The CFA “Gender, Islam and the ‘Muslim Problem’” panel, moderated by Professor of Religion Peter Gottschalk, discussed how gender is fundamentally tied to Western perceptions of Islam.

Trisha Arora/Staff Photographer

The Center for the Arts’ “Muslim Women’s Voices at Wesleyan” series, which will run throughout the academic year, aims to bring to light issues of identity, faith, and gender in Muslim cultures in the Middle East and the West. Thursday’s “Gender, Islam and the ‘Muslim Problem’” panel, moderated by Professor of Religion Peter Gottschalk, discussed how gender is fundamentally tied to Western perceptions of Islam.

The panel joined together five academics, artists, and officials from both the campus community and the greater Connecticut area, including President of the Muslim Coalition of Connecticut Aida Mansour, Mayor of South Windsor Saud Anwar, performing artist Leila Buck ’99, and Associate Professor of French and Letters Typhaine Leservot. With the exception of Leservot, who specializes in issues of gender and Islam in areas such as the North African Maghreb, the panelists originated from various Muslim backgrounds and have lived in majority Muslim communities inside and outside the U.S. As a result, their opinions and commentary on the subjects drew from extensive experiences that provided a wide-reaching, if not comprehensive, perspective on Islamophobia in the West.

As Anwar concisely clarified, Islamophobia is by no means a recent phenomenon in the United States or a sole response to the radical Islamist movements of the 20th century. Anwar explained that, as far back as the 19th century, influential intellectuals—such as “Star Spangled Banner” composer Francis Scott Key—glorified the death of Muslims in foreign wars.

Anwar then explained that the term “Islamophobia” itself reflects a core problem of the ideology: it does not acknowledge that the oppression and marginalization that Muslims and their culture experience in the West is not primarily about mere fear, but rather animosity derived from ancient jingoism and an intense “us and them” complex.

Leservot clarified that this animosity had been entrenched in Western culture so much that, around the founding of the first American colonies, twice as many books were published in Western Europe about the “Turkish Threat,” also referred to as the “Muslim Problem,” as there were published on the discovery of the Americas.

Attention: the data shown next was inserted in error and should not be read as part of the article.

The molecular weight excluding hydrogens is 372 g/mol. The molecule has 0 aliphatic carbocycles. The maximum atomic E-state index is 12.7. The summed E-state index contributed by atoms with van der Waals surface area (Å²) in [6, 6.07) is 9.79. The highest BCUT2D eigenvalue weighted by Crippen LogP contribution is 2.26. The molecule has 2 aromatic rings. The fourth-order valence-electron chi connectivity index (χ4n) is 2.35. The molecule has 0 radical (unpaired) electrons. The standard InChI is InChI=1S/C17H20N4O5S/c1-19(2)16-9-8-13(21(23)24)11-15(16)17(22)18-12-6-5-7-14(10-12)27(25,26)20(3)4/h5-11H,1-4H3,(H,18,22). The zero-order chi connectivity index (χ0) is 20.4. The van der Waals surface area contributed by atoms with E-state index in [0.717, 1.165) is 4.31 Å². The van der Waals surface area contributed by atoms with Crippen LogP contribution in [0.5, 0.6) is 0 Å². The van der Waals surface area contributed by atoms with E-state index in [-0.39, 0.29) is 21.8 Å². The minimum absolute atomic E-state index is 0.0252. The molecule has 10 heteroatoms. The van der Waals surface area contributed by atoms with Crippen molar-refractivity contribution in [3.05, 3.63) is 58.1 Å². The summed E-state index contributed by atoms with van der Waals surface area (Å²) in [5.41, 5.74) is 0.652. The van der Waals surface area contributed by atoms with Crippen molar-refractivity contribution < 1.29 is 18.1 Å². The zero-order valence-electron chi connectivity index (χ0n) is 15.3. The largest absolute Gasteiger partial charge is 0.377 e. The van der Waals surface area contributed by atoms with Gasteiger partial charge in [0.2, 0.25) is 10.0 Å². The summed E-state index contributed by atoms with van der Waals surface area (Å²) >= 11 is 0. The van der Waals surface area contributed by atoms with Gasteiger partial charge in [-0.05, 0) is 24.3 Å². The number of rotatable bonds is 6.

While the panel’s discussions on the foundations of Western Islamophobia were as significant as they were informative, the true highlight came when the panelists each explained how Muslim women have become central to the marginalization of Islam in general. As Mansour explained, there has been a long tradition of  Western thought sexualizing Muslim women, especially in the manner in which they are or are not covered. This borderline obsession with Muslim women’s clothing, among other factors, has led to the depiction of the Muslim man as oppressive and sexist, actively seeking to disenfranchise the women around him.

While this has certainly been the case with certain branches of radical Islamist thought, the panel emphasized that stereotyping the notion of Muslim sexism is foundational to the depiction of the Muslim man as violent and barbaric. More importantly, it allows Islamophobia to be justified due to a twisted form of empathy.

As Buck highlighted from her experience, many Westerners, upon being asked what they think of the Afghanistan or Iraq War, will make statements along the lines of, “I’m not for the war, but against the way they treat their women,” thus utilizing horrendously generalized notions of Muslim sexism to justify the warfare.

Leservot added that such “empathy” for Muslim women in France, expressed through the government’s extensive attempts to ban the hijab from public schools and the burqa from public spaces entirely, has been used as a tool to distract the public from extremely important economic issues, such as the recession and homelessness.

As Anwar concluded, the worst effects of these stereotypes and greater marginalization have been the demonization and misunderstanding of the fundamental principles of Islamic faith.

“Sharia is not law, but principles upon which Muslims lead their lives,” Mansour said.

As Mansour explained, the radicalism commonly and mistakenly associated with Islam is by no means the core of the faith but an extreme interpretation of beliefs that were not initially meant to be institutionalized.

The “Muslim Women’s Voices at Wesleyan” series aims to educate the campus community on the diversity and richness there is to be found in both Muslim heritage and contemporary culture. It should not stop there, however. As Buck explained, multiculturalism is not about tolerance but integration.

As the value of diversity remains one Wesleyan aspires to embody, the series is set to be a critical highlight of this academic year through the cultural boundaries it is already breaking.

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